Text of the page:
How Hotels Can Take Advantage of Hospitality’s Continued Consolidation

Consolidation puzzle

The hotel industry consolidation of the past few years might have made dominant players even bigger, but that doesn’t mean it’s anywhere close to reaching an end. As Expedia and Booking Holdings continue their massive buying sprees and brands respond with their own wave of mergers and acquisitions, hoteliers are probably wondering how to tip the scales back toward their favor.

The answer remains the same: Hotels can thrive if they know exactly who their customers are and what the ideal experience is to those guests.

Granted, in any competition, it’s critical to track new challenges, and right now there are many facing hospitality.

Advertisement

The online travel agency duopoly is quickly becoming a three-headed monster for multinational brands with the emergence of Ctrip. The Marriott-Starwood deal was the biggest domino to fall so far, but the industry can expect to see more M&A activity, the latest being Pebblebrook Hotel Trust’s acquisition of LaSalle Hotel Properties.

Consolidation has spread to the hotel technology space more recently. However, many hoteliers look at news of Amadeus buying TravelClick or RateGain purchasing DHISCO with some skepticism. When the OTAs grew through acquisition, it gave them leverage over hotels that they’re more than happy to wield.

So, what is important for hoteliers to remember as competitors, vendors, and distributors achieve greater economies of scale all around them? First, consolidation without integration doesn’t help anybody. Integrations among hospitality companies can be extremely difficult. Furthermore, massive size can lead to a severe lack of flexibility, which gives smaller companies and independents an advantage to press.

This is where consolidation in the hotel technology space helps unbranded properties and smaller companies. Clear winners will start to emerge in this shakeout for systems that optimize everything from property and revenue management to staff communication and operations. No one property has to build its own solution to handle it all. The more these vendors integrate with each other, the better able any property will be to build a tech stack with “best of breed” components.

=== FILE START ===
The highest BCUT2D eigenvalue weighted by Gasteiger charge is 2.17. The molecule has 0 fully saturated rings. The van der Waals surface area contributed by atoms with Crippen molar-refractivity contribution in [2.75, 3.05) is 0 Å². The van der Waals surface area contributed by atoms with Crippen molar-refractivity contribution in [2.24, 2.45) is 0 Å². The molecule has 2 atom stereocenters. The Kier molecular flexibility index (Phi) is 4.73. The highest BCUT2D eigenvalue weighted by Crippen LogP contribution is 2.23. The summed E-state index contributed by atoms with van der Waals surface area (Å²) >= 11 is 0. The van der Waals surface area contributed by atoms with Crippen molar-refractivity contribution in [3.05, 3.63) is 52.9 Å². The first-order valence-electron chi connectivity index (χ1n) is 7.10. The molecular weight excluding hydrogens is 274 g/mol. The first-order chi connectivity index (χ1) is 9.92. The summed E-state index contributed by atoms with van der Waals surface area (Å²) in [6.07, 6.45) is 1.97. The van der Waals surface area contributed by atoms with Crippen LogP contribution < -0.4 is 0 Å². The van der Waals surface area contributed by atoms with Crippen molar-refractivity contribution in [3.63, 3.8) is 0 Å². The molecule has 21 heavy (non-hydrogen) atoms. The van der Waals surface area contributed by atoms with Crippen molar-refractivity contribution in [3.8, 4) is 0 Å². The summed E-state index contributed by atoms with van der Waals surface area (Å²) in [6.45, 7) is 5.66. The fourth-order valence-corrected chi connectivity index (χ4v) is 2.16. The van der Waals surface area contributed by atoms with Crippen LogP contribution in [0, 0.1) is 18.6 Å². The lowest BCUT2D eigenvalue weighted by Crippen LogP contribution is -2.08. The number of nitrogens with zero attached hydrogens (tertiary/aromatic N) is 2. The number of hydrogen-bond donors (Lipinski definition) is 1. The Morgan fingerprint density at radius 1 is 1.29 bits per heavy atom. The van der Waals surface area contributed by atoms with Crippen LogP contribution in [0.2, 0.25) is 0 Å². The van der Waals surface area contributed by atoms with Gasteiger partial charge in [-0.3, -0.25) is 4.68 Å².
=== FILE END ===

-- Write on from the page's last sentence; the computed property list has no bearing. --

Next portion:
Finally, the last part of navigating the latest wave of industry consolidation is completely up to the hotel and its strategy for e-commerce.

Direct bookings will continue to grow in importance, especially as the number of distributors shrinks to only a handful of conglomerates. The large hotel companies of the world have the scale to negotiate more favorable commissions from OTAs, but they still seek to maximize direct business with marketing campaigns.

Using OTAs, metasearch platforms and paid-search giants like Google will continue to make sense, as their marketing scale can’t be beat for reaching new guests and filling need periods. But every on-property stay is an opportunity for a hotel to provide an unforgettable experience to motivate a return visit—with the most competitive loyalty rate available on the hotel’s website, of course.

Providing the instant gratification of a personalized rate empowers hotels to beat back not only the OTAs but also a commoditized points-for-free-nights loyalty program.

The biggest lodging companies and OTAs are getting bigger, but they’re no match for a property with the right technology and a focused strategy for using its customer data to craft the ideal pricing structure, guest experience, and marketing program.

 

About the Author
Patrick Bosworth is co-founder and CEO of Duetto, hospitality’s revenue strategy platform, based in San Francisco.